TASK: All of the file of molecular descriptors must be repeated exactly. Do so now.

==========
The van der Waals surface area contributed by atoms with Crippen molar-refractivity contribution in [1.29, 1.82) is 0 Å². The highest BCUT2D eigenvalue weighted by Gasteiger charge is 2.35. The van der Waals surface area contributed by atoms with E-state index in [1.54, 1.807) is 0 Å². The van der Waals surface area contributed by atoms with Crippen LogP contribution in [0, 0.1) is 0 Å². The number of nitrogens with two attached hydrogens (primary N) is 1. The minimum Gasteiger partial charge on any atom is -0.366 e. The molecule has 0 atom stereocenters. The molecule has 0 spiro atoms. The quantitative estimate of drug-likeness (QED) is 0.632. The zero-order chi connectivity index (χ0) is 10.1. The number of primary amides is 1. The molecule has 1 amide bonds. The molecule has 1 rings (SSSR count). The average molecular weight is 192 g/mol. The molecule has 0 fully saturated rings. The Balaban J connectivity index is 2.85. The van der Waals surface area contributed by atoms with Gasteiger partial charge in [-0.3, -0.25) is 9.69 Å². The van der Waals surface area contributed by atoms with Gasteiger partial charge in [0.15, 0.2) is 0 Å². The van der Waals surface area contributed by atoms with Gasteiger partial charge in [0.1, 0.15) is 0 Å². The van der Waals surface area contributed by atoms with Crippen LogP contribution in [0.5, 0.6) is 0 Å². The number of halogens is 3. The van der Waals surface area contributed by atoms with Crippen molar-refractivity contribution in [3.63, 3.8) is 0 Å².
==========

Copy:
The van der Waals surface area contributed by atoms with Crippen molar-refractivity contribution in [1.29, 1.82) is 0 Å². The highest BCUT2D eigenvalue weighted by Gasteiger charge is 2.35. The van der Waals surface area contributed by atoms with E-state index in [1.54, 1.807) is 0 Å². The van der Waals surface area contributed by atoms with Crippen LogP contribution in [0, 0.1) is 0 Å². The number of nitrogens with two attached hydrogens (primary N) is 1. The minimum Gasteiger partial charge on any atom is -0.366 e. The molecule has 0 atom stereocenters. The molecule has 0 spiro atoms. The quantitative estimate of drug-likeness (QED) is 0.632. The zero-order chi connectivity index (χ0) is 10.1. The number of primary amides is 1. The molecule has 1 amide bonds. The molecule has 1 rings (SSSR count). The average molecular weight is 192 g/mol. The molecule has 0 fully saturated rings. The Balaban J connectivity index is 2.85. The van der Waals surface area contributed by atoms with Gasteiger partial charge in [-0.3, -0.25) is 9.69 Å². The van der Waals surface area contributed by atoms with Gasteiger partial charge in [0.15, 0.2) is 0 Å². The van der Waals surface area contributed by atoms with Gasteiger partial charge in [0.1, 0.15) is 0 Å². The van der Waals surface area contributed by atoms with Crippen LogP contribution in [0.5, 0.6) is 0 Å². The number of halogens is 3. The van der Waals surface area contributed by atoms with Crippen molar-refractivity contribution in [3.63, 3.8) is 0 Å².